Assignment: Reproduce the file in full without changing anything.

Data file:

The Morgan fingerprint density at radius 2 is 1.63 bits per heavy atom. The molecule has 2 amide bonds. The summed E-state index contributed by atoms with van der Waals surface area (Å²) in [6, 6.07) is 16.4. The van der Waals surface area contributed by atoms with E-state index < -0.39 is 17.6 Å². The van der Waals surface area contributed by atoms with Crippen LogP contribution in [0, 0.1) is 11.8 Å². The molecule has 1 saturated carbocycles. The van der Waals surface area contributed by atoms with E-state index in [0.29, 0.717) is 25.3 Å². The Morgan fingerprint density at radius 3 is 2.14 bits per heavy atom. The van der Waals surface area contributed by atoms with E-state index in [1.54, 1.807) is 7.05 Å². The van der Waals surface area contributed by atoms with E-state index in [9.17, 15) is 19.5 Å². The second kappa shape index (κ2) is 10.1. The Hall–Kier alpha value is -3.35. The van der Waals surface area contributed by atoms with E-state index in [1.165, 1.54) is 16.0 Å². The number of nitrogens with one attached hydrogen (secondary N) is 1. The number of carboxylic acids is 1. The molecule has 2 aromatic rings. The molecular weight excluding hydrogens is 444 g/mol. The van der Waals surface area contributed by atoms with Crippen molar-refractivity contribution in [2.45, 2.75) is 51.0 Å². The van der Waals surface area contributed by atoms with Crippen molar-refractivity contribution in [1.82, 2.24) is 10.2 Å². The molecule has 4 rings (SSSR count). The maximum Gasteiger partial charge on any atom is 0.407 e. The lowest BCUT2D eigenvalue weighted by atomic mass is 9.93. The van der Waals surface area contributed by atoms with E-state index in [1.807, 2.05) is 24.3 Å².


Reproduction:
The Morgan fingerprint density at radius 2 is 1.63 bits per heavy atom. The molecule has 2 amide bonds. The summed E-state index contributed by atoms with van der Waals surface area (Å²) in [6, 6.07) is 16.4. The van der Waals surface area contributed by atoms with E-state index < -0.39 is 17.6 Å². The van der Waals surface area contributed by atoms with Crippen LogP contribution in [0, 0.1) is 11.8 Å². The molecule has 1 saturated carbocycles. The van der Waals surface area contributed by atoms with E-state index in [0.29, 0.717) is 25.3 Å². The Morgan fingerprint density at radius 3 is 2.14 bits per heavy atom. The van der Waals surface area contributed by atoms with E-state index in [1.54, 1.807) is 7.05 Å². The van der Waals surface area contributed by atoms with E-state index in [9.17, 15) is 19.5 Å². The second kappa shape index (κ2) is 10.1. The Hall–Kier alpha value is -3.35. The van der Waals surface area contributed by atoms with E-state index in [1.165, 1.54) is 16.0 Å². The number of nitrogens with one attached hydrogen (secondary N) is 1. The number of carboxylic acids is 1. The molecule has 2 aromatic rings. The molecular weight excluding hydrogens is 444 g/mol. The van der Waals surface area contributed by atoms with Crippen molar-refractivity contribution in [2.45, 2.75) is 51.0 Å². The van der Waals surface area contributed by atoms with Crippen molar-refractivity contribution in [1.82, 2.24) is 10.2 Å². The molecule has 4 rings (SSSR count). The maximum Gasteiger partial charge on any atom is 0.407 e. The lowest BCUT2D eigenvalue weighted by atomic mass is 9.93. The van der Waals surface area contributed by atoms with E-state index in [1.807, 2.05) is 24.3 Å².